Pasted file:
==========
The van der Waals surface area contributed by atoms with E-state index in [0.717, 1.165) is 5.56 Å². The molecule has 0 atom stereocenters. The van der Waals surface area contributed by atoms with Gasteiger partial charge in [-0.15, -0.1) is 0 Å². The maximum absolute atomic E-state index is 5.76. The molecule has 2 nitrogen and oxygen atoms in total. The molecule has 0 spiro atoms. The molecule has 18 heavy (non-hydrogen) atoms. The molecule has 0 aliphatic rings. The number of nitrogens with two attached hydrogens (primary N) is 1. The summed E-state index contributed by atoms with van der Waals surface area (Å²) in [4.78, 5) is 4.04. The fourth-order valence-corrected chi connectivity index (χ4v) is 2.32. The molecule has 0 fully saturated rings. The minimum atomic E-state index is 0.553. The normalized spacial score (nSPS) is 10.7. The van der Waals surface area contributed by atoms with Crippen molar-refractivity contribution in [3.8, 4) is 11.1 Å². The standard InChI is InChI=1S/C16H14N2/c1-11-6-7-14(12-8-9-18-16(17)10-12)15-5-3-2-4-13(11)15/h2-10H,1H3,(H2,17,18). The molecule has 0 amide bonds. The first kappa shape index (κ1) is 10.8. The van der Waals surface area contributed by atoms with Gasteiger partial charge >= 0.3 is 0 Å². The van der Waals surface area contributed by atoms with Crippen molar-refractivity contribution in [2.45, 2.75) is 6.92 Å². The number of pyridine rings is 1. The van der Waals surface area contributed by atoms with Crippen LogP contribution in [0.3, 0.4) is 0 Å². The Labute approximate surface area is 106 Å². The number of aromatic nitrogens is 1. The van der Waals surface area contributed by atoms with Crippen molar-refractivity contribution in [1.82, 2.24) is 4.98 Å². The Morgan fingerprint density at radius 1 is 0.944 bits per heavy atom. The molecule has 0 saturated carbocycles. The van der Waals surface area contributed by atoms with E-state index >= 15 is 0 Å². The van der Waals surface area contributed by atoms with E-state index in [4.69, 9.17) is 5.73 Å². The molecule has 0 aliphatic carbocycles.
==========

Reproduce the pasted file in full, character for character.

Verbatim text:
The van der Waals surface area contributed by atoms with E-state index in [0.717, 1.165) is 5.56 Å². The molecule has 0 atom stereocenters. The van der Waals surface area contributed by atoms with Gasteiger partial charge in [-0.15, -0.1) is 0 Å². The maximum absolute atomic E-state index is 5.76. The molecule has 2 nitrogen and oxygen atoms in total. The molecule has 0 spiro atoms. The molecule has 18 heavy (non-hydrogen) atoms. The molecule has 0 aliphatic rings. The number of nitrogens with two attached hydrogens (primary N) is 1. The summed E-state index contributed by atoms with van der Waals surface area (Å²) in [4.78, 5) is 4.04. The fourth-order valence-corrected chi connectivity index (χ4v) is 2.32. The molecule has 0 fully saturated rings. The minimum atomic E-state index is 0.553. The normalized spacial score (nSPS) is 10.7. The van der Waals surface area contributed by atoms with Crippen molar-refractivity contribution in [3.8, 4) is 11.1 Å². The standard InChI is InChI=1S/C16H14N2/c1-11-6-7-14(12-8-9-18-16(17)10-12)15-5-3-2-4-13(11)15/h2-10H,1H3,(H2,17,18). The molecule has 0 amide bonds. The first kappa shape index (κ1) is 10.8. The van der Waals surface area contributed by atoms with Gasteiger partial charge >= 0.3 is 0 Å². The van der Waals surface area contributed by atoms with Crippen molar-refractivity contribution in [2.45, 2.75) is 6.92 Å². The number of pyridine rings is 1. The van der Waals surface area contributed by atoms with Crippen LogP contribution in [0.3, 0.4) is 0 Å². The Labute approximate surface area is 106 Å². The number of aromatic nitrogens is 1. The van der Waals surface area contributed by atoms with Crippen molar-refractivity contribution in [1.82, 2.24) is 4.98 Å². The Morgan fingerprint density at radius 1 is 0.944 bits per heavy atom. The molecule has 0 saturated carbocycles. The van der Waals surface area contributed by atoms with E-state index >= 15 is 0 Å². The van der Waals surface area contributed by atoms with E-state index in [4.69, 9.17) is 5.73 Å². The molecule has 0 aliphatic carbocycles.